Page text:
Pragmatic meaning is a type of meaning that comes on top of sentence meaning, i.e. the literal meaning of the sentence. For example, when someone asks another person, “Are you coming to the party tonight?”, and the other person responds, “I have to work”, it is clear that the other person isn't going to the party, because, based on our knowledge of the world, we know that a person can't be in two places at the same time. This additional meaning (i.e. that the other person won't be at the party) is an example of pragmatic meaning.

A learner's knowledge of their native language and their knowledge of the target language can each be represented as a bottle, and the individual bits of language knowledge ban be represented as beads in those bottles. So there is a bottle for the native language and a bottle for the foreign language. When using the target language, certain bits of knowledge (or beads) need to come out of the “foreign language bottle”, but their flow is slowed down by the bottleneck. The “native language bottle” has a wider bottleneck, so the required bits of knowledge are more readily available. The “foreign language bottle” contains different types of pieces of the mental grammar: information that comes from the native grammar (let's say, the blue beads), information about the foreign language (yellow beads), and information that comes from the Universal Grammar (white beads).

A lack of understanding of grammatical morphology can have a negative impact both on language output (ungrammatical sentences) and on the understanding of foreign language input. Grammatical morphology here also refers to particles or grammatical words that express certain aspects of grammar.

Different languages have different bottlenecks in the sense that there are different grammatical features that define the bottleneck. In Standard Chinese, classifiers are part of the bottleneck. In Russian, classifiers would not be part of the bottleneck, since Russian has no classifiers. Instead, noun endings are part of the bottleneck for Russian as a foreign language.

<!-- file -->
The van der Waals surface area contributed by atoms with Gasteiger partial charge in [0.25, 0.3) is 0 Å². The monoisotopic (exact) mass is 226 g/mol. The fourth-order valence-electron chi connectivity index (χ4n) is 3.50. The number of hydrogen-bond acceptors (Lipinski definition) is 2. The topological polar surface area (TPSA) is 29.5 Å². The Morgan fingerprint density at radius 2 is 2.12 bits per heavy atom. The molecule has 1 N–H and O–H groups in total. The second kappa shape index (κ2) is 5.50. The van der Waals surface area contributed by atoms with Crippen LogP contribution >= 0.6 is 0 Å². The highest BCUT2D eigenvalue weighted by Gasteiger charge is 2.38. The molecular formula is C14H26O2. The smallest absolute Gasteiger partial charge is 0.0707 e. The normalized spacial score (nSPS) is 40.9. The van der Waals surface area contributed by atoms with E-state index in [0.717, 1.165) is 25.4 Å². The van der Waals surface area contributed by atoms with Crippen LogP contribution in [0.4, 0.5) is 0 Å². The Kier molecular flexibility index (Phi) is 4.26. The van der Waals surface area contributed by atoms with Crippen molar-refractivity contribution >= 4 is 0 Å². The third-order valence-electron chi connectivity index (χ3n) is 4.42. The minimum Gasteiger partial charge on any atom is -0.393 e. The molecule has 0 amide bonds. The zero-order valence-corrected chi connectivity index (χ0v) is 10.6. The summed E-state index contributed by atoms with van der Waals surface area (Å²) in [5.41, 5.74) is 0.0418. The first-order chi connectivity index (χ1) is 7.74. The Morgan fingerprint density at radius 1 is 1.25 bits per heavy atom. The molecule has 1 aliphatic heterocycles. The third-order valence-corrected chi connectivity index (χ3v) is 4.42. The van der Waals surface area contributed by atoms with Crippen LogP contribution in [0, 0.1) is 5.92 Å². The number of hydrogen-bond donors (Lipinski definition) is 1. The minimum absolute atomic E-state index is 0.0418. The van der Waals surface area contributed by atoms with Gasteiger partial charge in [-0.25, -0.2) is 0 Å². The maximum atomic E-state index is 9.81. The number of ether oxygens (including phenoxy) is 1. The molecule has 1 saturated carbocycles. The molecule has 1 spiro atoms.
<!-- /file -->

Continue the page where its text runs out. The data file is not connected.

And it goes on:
The bottleneck hypothesis applies to both language usage and language acquisition. However, more evidence is needed for the bottleneck hypothesis in language production.
In the brain, the processes for the different languages that we know run in parallel. This explains why the native language can influence the second language output (the foreign language bottle contains pieces of information from the native language). However, this also explains why a second language, especially when one is very proficient in it (and in “heritage speakers”), can also influence output in one's native language.

There are several ways or strategies to deal with bottlenecks in language learning and teaching, e.g. Michael Long's focus on form and Bill VanPatten's processing instructions. The bottleneck hypothesis suggests that grammar is important in the classroom, although not all the time and not always in an explicit manner. Grammatical morphemes need to be learnt just like lexical morphemes; this is not possible without effort on the part of the learner.

Roumyana Slabakova disagrees with the Critical Period Hypothesis, which claims that you can't be successful in learning a foreign language after a certain age (e.g. puberty). There may be different bottlenecks at different ages, but the bottle will never be closed.


The above summary of the bottleneck hypothesis leaves several questions unanswered: